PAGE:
Tuition vouchers proclaimed as way to force public school improvement

February 13, 1992|By John W. Frece | John W. Frece,Annapolis Bureau

ANNAPOLIS -- If you don't like your local public school, should the state pay to send your kids somewhere else?

Some lawmakers say that's the way to make public schools toe the mark. Schools that don't shape up might find themselves out of business.

"The idea here is that you really have some situations where the school system is virtually failing the kids. There's a monopoly situation, so there's no incentive to change," said Del. Ellen R. Sauerbrey, R-Baltimore County, who's sponsoring two of three educational "voucher" programs that go before a House committee today.

In different variations, the proposals call for the state to give students who transfer out of the public schools vouchers that could be redeemed to cover part or all of private school tuition.

But such "choice" proposals have touched a nerve with teachers and school administrators, who say such measures would decimate traditional public school systems, leaving behind only those students too illiterate or poor to move.

Officials of the Maryland State Teachers Association and the state Department of Education are expected to testify against the measures at a Ways and Means Committee hearing today.

As frustration with public schools has mounted, the idea of giving parents more choice has gained the support of lawmakers from opposite ends of the political spectrum.

Among the sponsors of the bills on today's agenda are Mrs. Sauerbrey, the conservative minority leader of the House, and Howard P. Rawlings, a liberal Democrat from Baltimore.

One of Mrs. Sauerbrey's two bills would offer parents who send their children to private schools a voucher worth up to 65 percent of the amount the state spends per pupil to educate a child in a given jurisdiction.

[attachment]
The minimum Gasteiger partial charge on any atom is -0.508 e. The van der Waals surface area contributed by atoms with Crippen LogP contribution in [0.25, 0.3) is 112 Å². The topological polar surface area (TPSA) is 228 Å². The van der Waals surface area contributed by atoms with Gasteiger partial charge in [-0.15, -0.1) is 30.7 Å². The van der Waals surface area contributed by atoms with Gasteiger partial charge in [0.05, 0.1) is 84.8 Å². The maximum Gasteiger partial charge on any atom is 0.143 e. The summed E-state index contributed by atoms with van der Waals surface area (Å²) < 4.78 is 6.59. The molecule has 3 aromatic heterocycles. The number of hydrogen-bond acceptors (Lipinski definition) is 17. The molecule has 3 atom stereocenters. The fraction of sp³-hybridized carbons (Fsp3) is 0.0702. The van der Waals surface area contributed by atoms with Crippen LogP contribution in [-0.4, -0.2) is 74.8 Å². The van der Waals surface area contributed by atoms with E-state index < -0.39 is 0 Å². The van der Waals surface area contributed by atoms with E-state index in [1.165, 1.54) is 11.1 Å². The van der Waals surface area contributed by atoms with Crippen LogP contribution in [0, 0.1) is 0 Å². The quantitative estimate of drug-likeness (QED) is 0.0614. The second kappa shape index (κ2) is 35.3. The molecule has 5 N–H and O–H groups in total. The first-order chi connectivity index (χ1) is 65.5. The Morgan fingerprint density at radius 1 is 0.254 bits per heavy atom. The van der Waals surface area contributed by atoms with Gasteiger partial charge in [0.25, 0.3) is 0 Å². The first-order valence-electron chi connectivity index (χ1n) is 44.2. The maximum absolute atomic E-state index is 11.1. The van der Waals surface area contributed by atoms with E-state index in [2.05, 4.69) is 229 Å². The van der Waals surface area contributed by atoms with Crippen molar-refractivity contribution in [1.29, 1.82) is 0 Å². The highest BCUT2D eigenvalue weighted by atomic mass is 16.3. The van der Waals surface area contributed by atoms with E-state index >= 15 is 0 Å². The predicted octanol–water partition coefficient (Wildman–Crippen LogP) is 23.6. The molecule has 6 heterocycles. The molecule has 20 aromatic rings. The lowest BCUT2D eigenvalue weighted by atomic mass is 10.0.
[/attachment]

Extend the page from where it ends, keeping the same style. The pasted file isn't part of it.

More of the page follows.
The voucher, for example, would be worth much more in Baltimore, where the state per-pupil expenditure is high, than in Montgomery County, where it is not.

In no case could the value of the voucher exceed 90 percent of the cost of a student's private school tuition.

Mrs. Sauerbrey argues that poor jurisdictions such as the city would save money under such a program and would actually have more to spend on educating those children who remain in the public school system. Parochial schools that are having difficulty attracting enough students would also benefit, she said.

No private school would be forced to accept public school students, and the state would not exercise any new authority over private school curriculum or staffing other than to assure that basic health and safety precautions are taken and that students who apply are not discriminated against, she said.

"If public schools are doing a good job, they have nothing to fear," she said.

Mr. Rawlings and Del. Robert L. Flanagan, R-Howard, are co-sponsoring a similar but more limited proposal that would establish a pilot "choice" program involving 200 students a year in Prince George's County and Baltimore.

Mr. Flanagan said the idea is to compare the performance of those who participate in such a program in grades two through eight over a five-year period with those who applied for placement in private schools but were denied.

But V. Thomas Gray II, a spokesman for the state teachers' organization, said, "Vouchers are usually seen from our perspective as saying people have given up on the public schools. Instead of making the commitment to improve the public schools, they are looking for the easy way out."

"Everybody wants a quick fix," he added. "Leaving aside whether it would pay, leaving aside whether the facilities would be better, leaving aside whether teachers are adequate or well-trained, is it right to say the public should pay for two school systems?"

Jill Porter, legislative lobbyist for the Department of Education, said the department considered the idea of giving parents greater choice in schools, but decided to focus on a plan to improve the existing public school system.

Under that plan, begun in 1989, schools have until 1995 to meet statewide standards. Schools that don't will receive special attention, with the threat of state sanctions if they don't shape up within three more years.

"We don't want to take the schools out of the community," she said. "We really do believe if the community is involved, we can make a turnaround."

Today in Annapolis

10 a.m.: House and Senate convene, State House.

1 p.m.: Senate Budget and Taxation subcommittee holds budget hearings on state AIDS Administration and other health department agencies, Room 100.

1 p.m.: Senate Judicial Proceedings Committee considers bill to prohibit discrimination based on sexual orientation, Room 300, Senate Office Building.

1:30 p.m.: House Ways and Means Committee considers bills that would require the state to provide tuition vouchers for students who attend private schools instead of public schools, Room 110, House Office Building.

There are 54 days remaining in the 1992 General Assembly session.

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